Usually I don’t get to the opening movie of Ebertfest until a few minutes before — or after — it begins. But I went over to the Virginia Theatre an hour or so ago and was surprised to see two women sitting in the festival pass-holder line. Or what will be the beginning of the line.
Neither Kathleen Smith, who was first, or Marilyn Marshall would tell me when they first arrived. They wanted to keep that secret. But the first movie didn’t start for another four or so hours when I saw them there. 
Both women work at the University of Illinois, Roger Ebert’s alma mater. Smith was grading her students’ Math 405 papers. Marshall, an administrator, was talking on her cell. Marshall’s attended parts of all 13 earlier festivals. Smith has gone to 12 of them.
They wait — even though "there’s hardly a bad sat in the Virginia at all," Smith said.
Well, I wouldn’t say that.
Before I copped a VIP festival pass, I had to sit a few times up in the nosebleed-seats on the balcony sides. I found the chairs there a little tight and uncomfortable, and the view, not so good. But friends of mine like to score seats up there because, if the show’s not sold out, they have room to stretch out. And they said there’s really no bad seat from which to see the big screen.
I’ve heard it’s sort of a free-for-all when festival-goers enter the theater to find a good place among the 1,525 seats. None is reserved except those in the VIP section on the main floor. Ebert and his wife, Chaz, who is festival emcee, sit at the very back of the VIP section. In recent years, Ebert is ensconced in a comfortable recliner. .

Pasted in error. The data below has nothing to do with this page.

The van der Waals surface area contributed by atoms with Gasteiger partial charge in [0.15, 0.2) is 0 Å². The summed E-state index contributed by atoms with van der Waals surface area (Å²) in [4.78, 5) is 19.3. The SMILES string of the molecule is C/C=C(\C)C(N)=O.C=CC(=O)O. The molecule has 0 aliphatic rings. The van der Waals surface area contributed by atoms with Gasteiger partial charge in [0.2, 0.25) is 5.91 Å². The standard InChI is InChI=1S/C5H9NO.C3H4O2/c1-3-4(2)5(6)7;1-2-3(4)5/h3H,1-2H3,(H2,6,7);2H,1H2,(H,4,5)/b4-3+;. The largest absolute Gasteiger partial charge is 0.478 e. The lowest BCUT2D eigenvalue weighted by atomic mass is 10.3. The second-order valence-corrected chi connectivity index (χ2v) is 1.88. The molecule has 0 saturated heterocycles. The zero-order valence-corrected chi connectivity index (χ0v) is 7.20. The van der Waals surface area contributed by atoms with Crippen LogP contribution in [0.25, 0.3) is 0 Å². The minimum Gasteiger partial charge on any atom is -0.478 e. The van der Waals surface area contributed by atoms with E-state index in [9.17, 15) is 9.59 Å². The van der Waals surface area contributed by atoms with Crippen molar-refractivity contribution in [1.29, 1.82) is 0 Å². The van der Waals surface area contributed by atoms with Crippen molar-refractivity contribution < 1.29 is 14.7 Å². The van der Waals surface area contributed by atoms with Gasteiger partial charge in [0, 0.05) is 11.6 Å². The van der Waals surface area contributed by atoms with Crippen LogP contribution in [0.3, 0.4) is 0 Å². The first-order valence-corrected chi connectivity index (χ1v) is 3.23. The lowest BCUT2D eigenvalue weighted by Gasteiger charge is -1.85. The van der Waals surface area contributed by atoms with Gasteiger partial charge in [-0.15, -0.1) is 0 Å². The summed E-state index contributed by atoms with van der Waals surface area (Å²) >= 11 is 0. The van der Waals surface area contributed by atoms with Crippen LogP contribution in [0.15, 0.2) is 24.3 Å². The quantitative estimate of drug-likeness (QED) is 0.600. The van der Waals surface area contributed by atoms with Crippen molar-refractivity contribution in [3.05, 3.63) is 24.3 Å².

I know at times people with regular passes sneak into the VIP section. If they’re lucky, they are not shooed away by one of the ushers, who keep a careful watch on that section. If it’s not too crowded, I some times leave the VIP-section for general seating, joking that I want to sit with the plebes.
The festival started in 1999; I remember the first few when I would enter the theater 5 minutes before a movie began and find a good seat, just a few rows back, center. Those days are gone as the festival, now in its 14th year, with 12 or so movies all chosen by Ebert because he likes them and/or feels they’re overlooked, has become increasingly popular, drawing more people each year.
They come from all over. Among them this year are 60 folks of a certain age and older who are with the Road Scholar Program, formerly called Elderhostel, a program of the UI Office of Online and Continuing Education. They come by the busload to Ebertfest and do not get preferred seating; they have just the regular festival passes, which cost $135 this year.
Usually people save their seats by folding the festival program or a jacket over the back of the seat. Some times people get a little testy, but for the most part the festival-goers are polite and compassionate, following the lead of and atmosphere established by Roger and Chaz Ebert.
Over five days of marathon movie-watching, Ebertfest becomes a grueling, rigorous test of one’s physical stamina. But most festival-goers embrace the discomforts for the magic, returning year after year.